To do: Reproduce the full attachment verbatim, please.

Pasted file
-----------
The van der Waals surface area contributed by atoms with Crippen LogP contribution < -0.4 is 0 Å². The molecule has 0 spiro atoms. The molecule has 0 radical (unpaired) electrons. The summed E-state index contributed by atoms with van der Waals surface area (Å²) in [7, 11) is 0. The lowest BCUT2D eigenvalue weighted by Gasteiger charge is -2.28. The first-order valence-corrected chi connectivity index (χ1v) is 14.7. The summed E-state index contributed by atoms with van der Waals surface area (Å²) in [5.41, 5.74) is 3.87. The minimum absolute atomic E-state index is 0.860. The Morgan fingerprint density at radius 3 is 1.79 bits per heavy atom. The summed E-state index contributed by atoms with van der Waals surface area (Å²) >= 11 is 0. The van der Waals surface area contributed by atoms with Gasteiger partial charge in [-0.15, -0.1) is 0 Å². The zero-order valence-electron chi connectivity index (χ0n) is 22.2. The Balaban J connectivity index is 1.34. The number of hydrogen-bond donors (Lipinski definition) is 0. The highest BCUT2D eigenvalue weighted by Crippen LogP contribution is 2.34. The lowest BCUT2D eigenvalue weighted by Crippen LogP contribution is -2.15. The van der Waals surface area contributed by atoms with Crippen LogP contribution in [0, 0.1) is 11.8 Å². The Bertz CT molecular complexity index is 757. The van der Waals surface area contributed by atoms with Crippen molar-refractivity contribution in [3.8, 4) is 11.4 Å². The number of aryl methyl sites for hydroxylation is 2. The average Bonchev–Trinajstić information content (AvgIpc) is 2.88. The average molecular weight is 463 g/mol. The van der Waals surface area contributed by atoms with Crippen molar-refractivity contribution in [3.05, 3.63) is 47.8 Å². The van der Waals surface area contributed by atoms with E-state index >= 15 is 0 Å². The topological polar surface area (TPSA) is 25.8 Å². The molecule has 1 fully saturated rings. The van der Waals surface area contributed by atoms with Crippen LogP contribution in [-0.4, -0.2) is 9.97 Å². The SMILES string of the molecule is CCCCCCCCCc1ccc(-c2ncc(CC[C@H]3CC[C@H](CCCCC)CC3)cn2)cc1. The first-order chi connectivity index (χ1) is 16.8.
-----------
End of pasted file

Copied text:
The van der Waals surface area contributed by atoms with Crippen LogP contribution < -0.4 is 0 Å². The molecule has 0 spiro atoms. The molecule has 0 radical (unpaired) electrons. The summed E-state index contributed by atoms with van der Waals surface area (Å²) in [7, 11) is 0. The lowest BCUT2D eigenvalue weighted by Gasteiger charge is -2.28. The first-order valence-corrected chi connectivity index (χ1v) is 14.7. The summed E-state index contributed by atoms with van der Waals surface area (Å²) in [5.41, 5.74) is 3.87. The minimum absolute atomic E-state index is 0.860. The Morgan fingerprint density at radius 3 is 1.79 bits per heavy atom. The summed E-state index contributed by atoms with van der Waals surface area (Å²) >= 11 is 0. The van der Waals surface area contributed by atoms with Gasteiger partial charge in [-0.15, -0.1) is 0 Å². The zero-order valence-electron chi connectivity index (χ0n) is 22.2. The Balaban J connectivity index is 1.34. The number of hydrogen-bond donors (Lipinski definition) is 0. The highest BCUT2D eigenvalue weighted by Crippen LogP contribution is 2.34. The lowest BCUT2D eigenvalue weighted by Crippen LogP contribution is -2.15. The van der Waals surface area contributed by atoms with Crippen LogP contribution in [0, 0.1) is 11.8 Å². The Bertz CT molecular complexity index is 757. The van der Waals surface area contributed by atoms with Crippen molar-refractivity contribution in [3.8, 4) is 11.4 Å². The number of aryl methyl sites for hydroxylation is 2. The average Bonchev–Trinajstić information content (AvgIpc) is 2.88. The average molecular weight is 463 g/mol. The van der Waals surface area contributed by atoms with Crippen molar-refractivity contribution in [3.05, 3.63) is 47.8 Å². The van der Waals surface area contributed by atoms with E-state index >= 15 is 0 Å². The topological polar surface area (TPSA) is 25.8 Å². The molecule has 1 fully saturated rings. The van der Waals surface area contributed by atoms with Crippen LogP contribution in [-0.4, -0.2) is 9.97 Å². The SMILES string of the molecule is CCCCCCCCCc1ccc(-c2ncc(CC[C@H]3CC[C@H](CCCCC)CC3)cn2)cc1. The first-order chi connectivity index (χ1) is 16.8.